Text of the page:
On June 21, 2018, the Fifth Circuit issued a mandate finalizing its March 2018 decision vacating the DOL's 2016 regulation that, among other things, expanded the scope of persons subject to fiduciary obligations (the "fiduciary rule"). The final decision relates to the definition of investment advice under ERISA, and certain related new prohibited transaction exemptions and amendments to existing prohibited transaction exemptions.
The appellants challenged the fiduciary rule on multiple grounds, claiming:
inconsistencies between the fiduciary rule and governing statutes; the DOL overreached "to regulate services and providers beyond its authority"; the DOL imposed "legally unauthorized contract terms to enforce the new regulations"; First Amendment violations; and "arbitrary and capricious treatment of variable and fixed indexed annuities." The Court's majority found that (i) the fiduciary rule's interpretation of "investment advice fiduciary . . . conflicts with the statutory text and contemporary understandings" and (ii) the fiduciary rule failed the "reasonableness test" of Chevron USA, Inc. v. NRDC, Inc. and the Administrative Procedure Act.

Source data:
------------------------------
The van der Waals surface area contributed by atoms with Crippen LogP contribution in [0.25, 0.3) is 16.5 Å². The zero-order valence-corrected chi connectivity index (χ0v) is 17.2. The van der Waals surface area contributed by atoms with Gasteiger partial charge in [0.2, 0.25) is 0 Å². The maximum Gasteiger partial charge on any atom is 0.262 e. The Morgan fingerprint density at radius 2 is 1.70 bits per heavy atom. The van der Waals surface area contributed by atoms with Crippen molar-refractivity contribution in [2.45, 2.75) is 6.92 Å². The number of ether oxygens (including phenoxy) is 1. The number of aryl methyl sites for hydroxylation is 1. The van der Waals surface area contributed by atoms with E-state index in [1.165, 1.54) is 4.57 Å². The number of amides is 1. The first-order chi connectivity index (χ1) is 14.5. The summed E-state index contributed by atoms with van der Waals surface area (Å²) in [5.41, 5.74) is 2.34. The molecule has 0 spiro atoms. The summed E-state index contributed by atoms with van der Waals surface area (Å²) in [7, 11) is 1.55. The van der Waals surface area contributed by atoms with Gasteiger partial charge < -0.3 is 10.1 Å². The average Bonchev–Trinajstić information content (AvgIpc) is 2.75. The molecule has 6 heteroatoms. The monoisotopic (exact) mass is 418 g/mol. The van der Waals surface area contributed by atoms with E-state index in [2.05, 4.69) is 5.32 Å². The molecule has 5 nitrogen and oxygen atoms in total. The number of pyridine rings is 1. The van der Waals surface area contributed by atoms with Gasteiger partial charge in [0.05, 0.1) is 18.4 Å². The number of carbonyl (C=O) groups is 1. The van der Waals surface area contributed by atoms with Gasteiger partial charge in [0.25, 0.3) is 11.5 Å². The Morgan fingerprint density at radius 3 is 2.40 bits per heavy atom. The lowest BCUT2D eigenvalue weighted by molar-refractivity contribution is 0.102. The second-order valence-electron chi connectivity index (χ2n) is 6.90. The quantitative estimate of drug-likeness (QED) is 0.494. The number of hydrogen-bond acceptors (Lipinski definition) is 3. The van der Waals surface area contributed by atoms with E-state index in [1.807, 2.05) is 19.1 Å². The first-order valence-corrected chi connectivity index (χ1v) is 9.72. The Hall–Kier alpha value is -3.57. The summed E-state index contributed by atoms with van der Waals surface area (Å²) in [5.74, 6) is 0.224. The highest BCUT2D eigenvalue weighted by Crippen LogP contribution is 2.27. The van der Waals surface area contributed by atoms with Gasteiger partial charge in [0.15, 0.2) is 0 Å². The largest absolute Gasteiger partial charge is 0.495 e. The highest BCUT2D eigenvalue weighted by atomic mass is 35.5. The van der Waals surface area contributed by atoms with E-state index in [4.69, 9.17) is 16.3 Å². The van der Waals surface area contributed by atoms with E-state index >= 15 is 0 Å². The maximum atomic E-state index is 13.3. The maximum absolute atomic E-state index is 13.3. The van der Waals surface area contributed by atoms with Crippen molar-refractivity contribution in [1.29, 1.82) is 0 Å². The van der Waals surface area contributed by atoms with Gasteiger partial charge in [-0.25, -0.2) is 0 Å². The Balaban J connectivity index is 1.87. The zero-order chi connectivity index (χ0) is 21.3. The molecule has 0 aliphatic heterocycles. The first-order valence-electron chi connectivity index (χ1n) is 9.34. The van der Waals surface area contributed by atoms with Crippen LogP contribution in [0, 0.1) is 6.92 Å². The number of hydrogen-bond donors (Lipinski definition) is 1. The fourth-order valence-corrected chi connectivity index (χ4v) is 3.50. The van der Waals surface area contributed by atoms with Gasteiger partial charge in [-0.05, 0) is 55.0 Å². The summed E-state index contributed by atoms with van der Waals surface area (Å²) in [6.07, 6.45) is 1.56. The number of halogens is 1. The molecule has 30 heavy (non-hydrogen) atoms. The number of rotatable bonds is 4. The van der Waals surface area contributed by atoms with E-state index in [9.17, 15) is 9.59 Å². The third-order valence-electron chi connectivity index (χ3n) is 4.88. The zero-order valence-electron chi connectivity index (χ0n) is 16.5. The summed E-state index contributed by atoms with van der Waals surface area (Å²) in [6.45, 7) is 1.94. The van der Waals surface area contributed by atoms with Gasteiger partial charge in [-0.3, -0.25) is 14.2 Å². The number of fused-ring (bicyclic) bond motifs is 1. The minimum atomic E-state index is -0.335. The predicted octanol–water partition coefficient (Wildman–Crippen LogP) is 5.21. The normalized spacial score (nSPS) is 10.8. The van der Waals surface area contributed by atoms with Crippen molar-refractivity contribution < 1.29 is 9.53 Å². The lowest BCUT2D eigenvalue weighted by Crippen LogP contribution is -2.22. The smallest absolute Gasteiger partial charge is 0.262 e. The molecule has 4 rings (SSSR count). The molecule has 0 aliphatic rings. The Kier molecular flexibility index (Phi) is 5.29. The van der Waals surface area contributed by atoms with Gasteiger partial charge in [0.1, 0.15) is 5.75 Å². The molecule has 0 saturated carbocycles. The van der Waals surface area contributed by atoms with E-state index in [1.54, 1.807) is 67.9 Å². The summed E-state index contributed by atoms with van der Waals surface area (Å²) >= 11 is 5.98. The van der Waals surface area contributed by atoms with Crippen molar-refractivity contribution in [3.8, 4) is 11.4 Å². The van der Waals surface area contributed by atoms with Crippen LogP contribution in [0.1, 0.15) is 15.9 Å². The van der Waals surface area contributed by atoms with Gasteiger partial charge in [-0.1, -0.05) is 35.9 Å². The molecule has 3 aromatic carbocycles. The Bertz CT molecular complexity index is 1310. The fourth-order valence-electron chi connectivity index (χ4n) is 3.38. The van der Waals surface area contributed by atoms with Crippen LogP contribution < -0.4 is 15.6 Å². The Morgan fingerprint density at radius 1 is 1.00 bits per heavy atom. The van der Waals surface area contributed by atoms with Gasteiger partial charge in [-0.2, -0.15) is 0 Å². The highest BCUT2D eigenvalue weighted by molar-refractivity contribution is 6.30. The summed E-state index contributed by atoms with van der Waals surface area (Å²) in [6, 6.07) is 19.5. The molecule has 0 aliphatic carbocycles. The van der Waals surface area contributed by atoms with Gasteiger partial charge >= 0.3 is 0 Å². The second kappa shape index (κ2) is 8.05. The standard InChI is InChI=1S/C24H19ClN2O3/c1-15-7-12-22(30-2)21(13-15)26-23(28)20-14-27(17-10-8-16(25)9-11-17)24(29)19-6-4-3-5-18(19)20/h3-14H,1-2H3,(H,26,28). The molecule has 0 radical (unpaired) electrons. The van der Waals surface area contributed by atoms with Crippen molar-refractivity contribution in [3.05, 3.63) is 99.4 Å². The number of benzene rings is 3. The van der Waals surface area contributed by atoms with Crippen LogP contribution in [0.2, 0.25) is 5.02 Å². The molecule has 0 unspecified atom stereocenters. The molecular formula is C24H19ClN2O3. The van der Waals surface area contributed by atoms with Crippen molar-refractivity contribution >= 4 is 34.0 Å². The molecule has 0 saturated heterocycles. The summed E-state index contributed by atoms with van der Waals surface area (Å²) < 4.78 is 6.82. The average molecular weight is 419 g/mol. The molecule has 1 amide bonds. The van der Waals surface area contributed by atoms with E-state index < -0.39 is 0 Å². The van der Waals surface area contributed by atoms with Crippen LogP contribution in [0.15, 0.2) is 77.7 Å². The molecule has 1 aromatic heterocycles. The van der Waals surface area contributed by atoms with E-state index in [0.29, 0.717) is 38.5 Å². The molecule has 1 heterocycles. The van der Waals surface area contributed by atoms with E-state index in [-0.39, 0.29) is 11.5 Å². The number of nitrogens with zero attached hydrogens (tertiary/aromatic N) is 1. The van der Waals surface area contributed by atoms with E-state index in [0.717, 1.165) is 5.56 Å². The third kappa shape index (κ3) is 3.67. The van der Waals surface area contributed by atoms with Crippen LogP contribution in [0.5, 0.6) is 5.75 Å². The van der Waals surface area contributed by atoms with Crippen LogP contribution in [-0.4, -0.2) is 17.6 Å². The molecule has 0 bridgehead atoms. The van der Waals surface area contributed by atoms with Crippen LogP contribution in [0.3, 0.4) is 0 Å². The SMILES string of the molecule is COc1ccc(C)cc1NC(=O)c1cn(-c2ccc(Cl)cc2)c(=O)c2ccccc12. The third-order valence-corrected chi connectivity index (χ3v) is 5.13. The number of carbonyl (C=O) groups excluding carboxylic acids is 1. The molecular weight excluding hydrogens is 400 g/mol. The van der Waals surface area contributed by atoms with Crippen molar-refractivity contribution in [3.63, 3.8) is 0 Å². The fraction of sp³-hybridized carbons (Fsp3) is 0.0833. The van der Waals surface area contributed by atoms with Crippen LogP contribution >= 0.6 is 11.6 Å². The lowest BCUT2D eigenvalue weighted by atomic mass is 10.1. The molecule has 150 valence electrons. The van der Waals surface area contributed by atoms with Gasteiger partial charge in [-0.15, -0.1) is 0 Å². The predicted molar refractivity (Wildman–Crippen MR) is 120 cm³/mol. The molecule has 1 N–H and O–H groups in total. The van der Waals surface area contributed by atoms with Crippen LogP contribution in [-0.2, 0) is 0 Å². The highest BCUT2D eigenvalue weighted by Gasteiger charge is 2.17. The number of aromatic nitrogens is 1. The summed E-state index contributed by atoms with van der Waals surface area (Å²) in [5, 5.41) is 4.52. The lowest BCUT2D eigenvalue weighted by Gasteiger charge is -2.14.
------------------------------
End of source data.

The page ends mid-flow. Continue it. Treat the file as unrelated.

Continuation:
In striking down the rule, the Court observed that the fiduciary rule had already had significant negative consequences for both customers and service providers. The Court observed that:
"The Fiduciary Rule has already spawned significant market consequences, including the withdrawal of several major companies . . . from some segments of the brokerage and retirement investor market. . . . Confusion abounds how, for instance, does a company wishing to comply with the BICE exemption document and prove that its salesman fostered the 'best interests' of the individual retirement investor client? The technological costs and difficulty of compliance compound the...